I now have a Twitter account.
I resisted for as long as I could. Then I had the brilliant idea to write a column for my alma mater about the importance of embracing the future while keeping an eye on the fundamentals of journalism.
A bit hypocritical, I know. Seeing as up until a week ago I didn't have a Twitter account. Don't get me wrong. I was a Twitter stalker. I would keep an eye on things from a distance, but I finally decided I needed to heed my own advice and embrace the world of social media.
Embrace may actually be too strong of a word. Right now it is more of an awkward hug as Twitter and I get acquainted.
My generation of journalists is balanced on a precipice, tipping back and forth between the good old days of actual-hold-in-your-hands newspapers and magazines, and the uncharted wild west of online journalism.
We grew up with newspapers delivering the weather forecast, the TV guide, and the latest news. We had black and white televisions and watched three television channels regularly with news coming on at 6 and 11 p.m. That was as up-to-date as we got with our news. And back then, that was cutting edge.
While I was growing up, the Cleveland Press arrived daily at the end of my driveway. I remember feeling betrayed when it folded in 1982. I was 11. But the next day, the Cleveland Plain Dealer took its place on the driveway. The newspaper was kept company by the National Geographic, the Reader's Digest, Seventeen and numerous other magazines that my parents subscribed to.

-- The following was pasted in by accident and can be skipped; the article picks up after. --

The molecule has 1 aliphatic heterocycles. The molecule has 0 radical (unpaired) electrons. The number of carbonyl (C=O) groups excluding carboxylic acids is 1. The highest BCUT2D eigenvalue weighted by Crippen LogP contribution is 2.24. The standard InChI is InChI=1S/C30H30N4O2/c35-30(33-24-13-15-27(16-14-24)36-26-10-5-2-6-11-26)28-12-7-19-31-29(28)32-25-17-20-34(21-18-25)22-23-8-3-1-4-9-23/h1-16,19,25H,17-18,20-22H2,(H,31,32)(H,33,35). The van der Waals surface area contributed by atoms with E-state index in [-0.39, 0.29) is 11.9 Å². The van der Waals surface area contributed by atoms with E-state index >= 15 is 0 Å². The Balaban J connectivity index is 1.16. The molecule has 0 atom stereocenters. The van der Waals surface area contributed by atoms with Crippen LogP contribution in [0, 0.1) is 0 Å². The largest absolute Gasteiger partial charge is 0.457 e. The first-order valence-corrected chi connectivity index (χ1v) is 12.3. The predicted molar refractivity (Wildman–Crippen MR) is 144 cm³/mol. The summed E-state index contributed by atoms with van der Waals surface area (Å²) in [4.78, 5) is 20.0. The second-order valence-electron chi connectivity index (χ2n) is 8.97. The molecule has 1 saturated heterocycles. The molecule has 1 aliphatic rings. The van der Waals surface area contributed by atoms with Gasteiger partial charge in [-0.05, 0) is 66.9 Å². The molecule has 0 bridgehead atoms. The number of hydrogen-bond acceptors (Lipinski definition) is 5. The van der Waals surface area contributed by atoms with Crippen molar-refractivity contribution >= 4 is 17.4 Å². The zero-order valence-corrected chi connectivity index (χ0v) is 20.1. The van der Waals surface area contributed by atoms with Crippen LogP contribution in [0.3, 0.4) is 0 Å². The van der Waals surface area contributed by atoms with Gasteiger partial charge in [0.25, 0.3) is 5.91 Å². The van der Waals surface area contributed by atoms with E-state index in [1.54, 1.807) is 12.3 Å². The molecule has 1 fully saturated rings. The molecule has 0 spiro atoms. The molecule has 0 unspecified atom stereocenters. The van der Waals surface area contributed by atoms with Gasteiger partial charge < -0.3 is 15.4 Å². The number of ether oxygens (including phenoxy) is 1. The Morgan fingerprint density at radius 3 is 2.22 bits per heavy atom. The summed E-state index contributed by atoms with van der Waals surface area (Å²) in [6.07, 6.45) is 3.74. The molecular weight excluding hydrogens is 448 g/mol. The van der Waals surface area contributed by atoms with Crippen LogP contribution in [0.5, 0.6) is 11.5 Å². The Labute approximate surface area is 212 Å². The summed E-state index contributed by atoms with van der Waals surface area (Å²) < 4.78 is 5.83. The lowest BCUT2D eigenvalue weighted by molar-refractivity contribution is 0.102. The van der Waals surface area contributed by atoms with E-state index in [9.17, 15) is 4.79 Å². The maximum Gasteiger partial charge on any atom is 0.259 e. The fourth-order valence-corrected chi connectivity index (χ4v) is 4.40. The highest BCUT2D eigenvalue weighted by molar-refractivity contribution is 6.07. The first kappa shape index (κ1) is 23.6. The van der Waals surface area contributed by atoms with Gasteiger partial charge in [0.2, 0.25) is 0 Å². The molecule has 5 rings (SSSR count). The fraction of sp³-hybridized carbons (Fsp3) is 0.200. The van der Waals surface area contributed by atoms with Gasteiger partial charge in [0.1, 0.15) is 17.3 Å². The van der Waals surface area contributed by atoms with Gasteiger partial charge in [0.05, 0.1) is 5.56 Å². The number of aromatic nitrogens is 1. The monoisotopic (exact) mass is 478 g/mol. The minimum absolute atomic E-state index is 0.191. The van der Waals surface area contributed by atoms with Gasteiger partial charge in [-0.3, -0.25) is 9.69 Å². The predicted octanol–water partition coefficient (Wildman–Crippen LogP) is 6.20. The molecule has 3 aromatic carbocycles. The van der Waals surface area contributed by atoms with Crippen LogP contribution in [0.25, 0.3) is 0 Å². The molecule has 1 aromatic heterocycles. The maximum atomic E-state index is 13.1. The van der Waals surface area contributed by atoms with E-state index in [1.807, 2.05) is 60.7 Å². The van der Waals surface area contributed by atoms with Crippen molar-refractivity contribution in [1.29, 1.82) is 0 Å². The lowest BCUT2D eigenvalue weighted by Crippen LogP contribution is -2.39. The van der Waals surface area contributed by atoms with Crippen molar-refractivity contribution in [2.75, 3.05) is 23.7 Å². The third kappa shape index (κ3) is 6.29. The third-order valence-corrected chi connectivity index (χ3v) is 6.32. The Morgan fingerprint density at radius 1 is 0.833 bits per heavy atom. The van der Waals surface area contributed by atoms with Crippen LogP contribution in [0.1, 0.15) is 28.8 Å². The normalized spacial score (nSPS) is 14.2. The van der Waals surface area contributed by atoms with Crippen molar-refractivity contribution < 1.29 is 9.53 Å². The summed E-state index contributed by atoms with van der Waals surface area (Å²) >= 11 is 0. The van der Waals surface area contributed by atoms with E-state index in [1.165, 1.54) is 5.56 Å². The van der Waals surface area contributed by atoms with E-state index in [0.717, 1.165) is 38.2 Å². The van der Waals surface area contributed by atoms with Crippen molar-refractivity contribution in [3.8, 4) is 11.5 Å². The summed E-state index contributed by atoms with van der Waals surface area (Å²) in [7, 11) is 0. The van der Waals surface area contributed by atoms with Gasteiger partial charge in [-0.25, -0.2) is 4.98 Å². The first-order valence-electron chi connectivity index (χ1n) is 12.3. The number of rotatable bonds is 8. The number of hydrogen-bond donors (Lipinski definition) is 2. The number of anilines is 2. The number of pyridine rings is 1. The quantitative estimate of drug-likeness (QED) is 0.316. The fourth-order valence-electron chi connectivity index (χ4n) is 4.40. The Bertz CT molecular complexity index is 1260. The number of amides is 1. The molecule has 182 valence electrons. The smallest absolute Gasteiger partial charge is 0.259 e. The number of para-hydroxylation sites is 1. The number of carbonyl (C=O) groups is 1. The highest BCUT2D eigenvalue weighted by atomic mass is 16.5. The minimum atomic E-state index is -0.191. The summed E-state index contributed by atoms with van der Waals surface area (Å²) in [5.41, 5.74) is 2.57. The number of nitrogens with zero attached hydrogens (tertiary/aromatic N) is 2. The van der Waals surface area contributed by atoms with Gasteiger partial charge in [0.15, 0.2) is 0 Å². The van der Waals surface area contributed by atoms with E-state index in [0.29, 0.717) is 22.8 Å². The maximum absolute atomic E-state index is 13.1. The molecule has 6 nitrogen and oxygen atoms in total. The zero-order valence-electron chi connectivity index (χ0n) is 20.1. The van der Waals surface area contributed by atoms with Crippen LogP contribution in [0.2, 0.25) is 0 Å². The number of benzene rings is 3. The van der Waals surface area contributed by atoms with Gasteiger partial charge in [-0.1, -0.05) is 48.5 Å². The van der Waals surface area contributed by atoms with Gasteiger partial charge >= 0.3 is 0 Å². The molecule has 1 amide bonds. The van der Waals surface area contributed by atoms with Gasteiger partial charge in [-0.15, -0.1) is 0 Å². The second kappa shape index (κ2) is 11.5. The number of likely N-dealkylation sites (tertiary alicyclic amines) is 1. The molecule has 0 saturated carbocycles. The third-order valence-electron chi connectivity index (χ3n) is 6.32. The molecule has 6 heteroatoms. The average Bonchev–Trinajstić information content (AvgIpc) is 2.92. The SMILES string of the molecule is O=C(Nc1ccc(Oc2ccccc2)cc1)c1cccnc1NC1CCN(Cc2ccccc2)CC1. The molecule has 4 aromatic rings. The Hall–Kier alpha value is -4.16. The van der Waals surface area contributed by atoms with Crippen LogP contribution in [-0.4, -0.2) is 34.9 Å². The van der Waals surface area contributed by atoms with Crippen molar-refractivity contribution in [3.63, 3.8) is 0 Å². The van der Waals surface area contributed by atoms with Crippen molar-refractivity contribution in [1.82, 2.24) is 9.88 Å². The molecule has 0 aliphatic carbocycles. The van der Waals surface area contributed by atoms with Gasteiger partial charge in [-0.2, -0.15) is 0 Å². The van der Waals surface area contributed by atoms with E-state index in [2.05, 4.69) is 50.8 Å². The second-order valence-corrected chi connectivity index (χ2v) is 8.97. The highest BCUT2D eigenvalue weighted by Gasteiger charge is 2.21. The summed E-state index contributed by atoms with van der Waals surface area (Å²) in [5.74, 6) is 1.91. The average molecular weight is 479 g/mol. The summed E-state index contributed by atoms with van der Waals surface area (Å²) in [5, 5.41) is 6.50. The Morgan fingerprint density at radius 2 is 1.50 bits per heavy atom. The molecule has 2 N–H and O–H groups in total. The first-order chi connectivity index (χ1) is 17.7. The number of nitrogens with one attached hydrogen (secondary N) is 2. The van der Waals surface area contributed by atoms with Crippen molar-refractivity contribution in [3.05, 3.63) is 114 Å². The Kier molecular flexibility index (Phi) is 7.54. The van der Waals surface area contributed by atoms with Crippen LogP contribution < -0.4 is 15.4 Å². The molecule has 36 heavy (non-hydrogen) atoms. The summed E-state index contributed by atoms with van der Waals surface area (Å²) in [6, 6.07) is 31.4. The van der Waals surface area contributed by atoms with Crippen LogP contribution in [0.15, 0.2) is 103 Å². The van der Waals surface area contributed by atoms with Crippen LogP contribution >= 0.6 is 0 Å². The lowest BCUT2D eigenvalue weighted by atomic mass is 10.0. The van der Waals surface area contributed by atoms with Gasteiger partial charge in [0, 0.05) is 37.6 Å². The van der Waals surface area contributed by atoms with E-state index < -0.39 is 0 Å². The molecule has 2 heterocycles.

There were no 24-hour news shows, online updates or tweets. Cable was just starting out and I could only watch MTV when my mom wasn't home.
Newspapers were our source for, well, the news and because of that, those journalists were regarded as experts. It was their job to get to an accident and take a photo and write a story. Joe Citizen did not tweet a picture of the accident or post a picture. The story and photo appeared in the newspaper the next day.
When I went into journalism, I pictured myself more as the old-school journalist with a cigar, the press card sticking out of my hat, pounding out type, as my co-worker says, on a typewriter. I still in my journalism heart-of-hearts relate more to those old-school journalists than the ones on their iphones posting breaking news as it happens.
But times change. And with that said, I asked those future journalists at my alma mater if they were up to the challenge of balancing the integrity of journalism with the future of social media. I am willing to give it a shot.
I will still be tucked into my corner of the newsroom carefully choosing which word to put where for news and feature stories. And at the same time, I will put together my puzzle of 140-character tweets.
I can't promise that it will always be exciting or even mildly amusing, but check out @SJFellenstein and you can decide.